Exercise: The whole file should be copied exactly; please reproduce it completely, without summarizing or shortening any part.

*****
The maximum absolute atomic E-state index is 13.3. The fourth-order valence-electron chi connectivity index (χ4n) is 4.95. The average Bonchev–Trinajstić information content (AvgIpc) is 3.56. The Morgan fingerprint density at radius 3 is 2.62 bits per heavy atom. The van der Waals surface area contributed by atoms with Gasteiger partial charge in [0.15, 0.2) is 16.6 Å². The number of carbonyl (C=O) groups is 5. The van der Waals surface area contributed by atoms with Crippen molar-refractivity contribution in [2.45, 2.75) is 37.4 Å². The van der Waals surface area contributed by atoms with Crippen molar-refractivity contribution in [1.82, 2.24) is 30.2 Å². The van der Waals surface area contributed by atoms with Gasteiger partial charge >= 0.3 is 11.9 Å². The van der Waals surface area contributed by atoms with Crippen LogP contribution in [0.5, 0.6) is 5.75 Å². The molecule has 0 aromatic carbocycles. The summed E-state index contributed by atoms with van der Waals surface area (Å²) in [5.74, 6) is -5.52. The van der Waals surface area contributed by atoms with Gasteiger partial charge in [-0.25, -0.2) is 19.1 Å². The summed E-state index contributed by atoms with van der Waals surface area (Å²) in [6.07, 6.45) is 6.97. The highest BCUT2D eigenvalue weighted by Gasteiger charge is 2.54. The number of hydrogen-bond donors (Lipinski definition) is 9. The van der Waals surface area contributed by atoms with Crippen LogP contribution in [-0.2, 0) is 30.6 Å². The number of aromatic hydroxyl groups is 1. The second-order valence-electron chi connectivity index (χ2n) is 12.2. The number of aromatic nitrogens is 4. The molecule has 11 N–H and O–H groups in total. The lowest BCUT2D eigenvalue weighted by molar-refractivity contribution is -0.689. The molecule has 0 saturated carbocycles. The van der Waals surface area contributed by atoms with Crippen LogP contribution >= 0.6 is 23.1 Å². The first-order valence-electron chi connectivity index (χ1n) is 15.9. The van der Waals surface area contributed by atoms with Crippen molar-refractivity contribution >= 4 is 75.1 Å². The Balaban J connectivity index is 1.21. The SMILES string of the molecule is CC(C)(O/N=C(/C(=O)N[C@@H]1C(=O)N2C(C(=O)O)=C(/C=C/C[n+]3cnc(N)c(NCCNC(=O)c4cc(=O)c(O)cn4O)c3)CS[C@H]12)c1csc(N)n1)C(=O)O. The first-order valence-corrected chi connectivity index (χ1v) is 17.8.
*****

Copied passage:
The maximum absolute atomic E-state index is 13.3. The fourth-order valence-electron chi connectivity index (χ4n) is 4.95. The average Bonchev–Trinajstić information content (AvgIpc) is 3.56. The Morgan fingerprint density at radius 3 is 2.62 bits per heavy atom. The van der Waals surface area contributed by atoms with Gasteiger partial charge in [0.15, 0.2) is 16.6 Å². The number of carbonyl (C=O) groups is 5. The van der Waals surface area contributed by atoms with Crippen molar-refractivity contribution in [2.45, 2.75) is 37.4 Å². The van der Waals surface area contributed by atoms with Crippen molar-refractivity contribution in [1.82, 2.24) is 30.2 Å². The van der Waals surface area contributed by atoms with Gasteiger partial charge >= 0.3 is 11.9 Å². The van der Waals surface area contributed by atoms with Crippen LogP contribution in [0.5, 0.6) is 5.75 Å². The molecule has 0 aromatic carbocycles. The summed E-state index contributed by atoms with van der Waals surface area (Å²) in [5.74, 6) is -5.52. The van der Waals surface area contributed by atoms with Gasteiger partial charge in [-0.25, -0.2) is 19.1 Å². The summed E-state index contributed by atoms with van der Waals surface area (Å²) in [6.07, 6.45) is 6.97. The highest BCUT2D eigenvalue weighted by Gasteiger charge is 2.54. The number of hydrogen-bond donors (Lipinski definition) is 9. The van der Waals surface area contributed by atoms with Crippen LogP contribution in [-0.2, 0) is 30.6 Å². The number of aromatic hydroxyl groups is 1. The second-order valence-electron chi connectivity index (χ2n) is 12.2. The number of aromatic nitrogens is 4. The molecule has 11 N–H and O–H groups in total. The lowest BCUT2D eigenvalue weighted by molar-refractivity contribution is -0.689. The molecule has 0 saturated carbocycles. The van der Waals surface area contributed by atoms with Crippen LogP contribution >= 0.6 is 23.1 Å². The first-order valence-electron chi connectivity index (χ1n) is 15.9. The van der Waals surface area contributed by atoms with Crippen molar-refractivity contribution >= 4 is 75.1 Å². The Balaban J connectivity index is 1.21. The SMILES string of the molecule is CC(C)(O/N=C(/C(=O)N[C@@H]1C(=O)N2C(C(=O)O)=C(/C=C/C[n+]3cnc(N)c(NCCNC(=O)c4cc(=O)c(O)cn4O)c3)CS[C@H]12)c1csc(N)n1)C(=O)O. The first-order valence-corrected chi connectivity index (χ1v) is 17.8.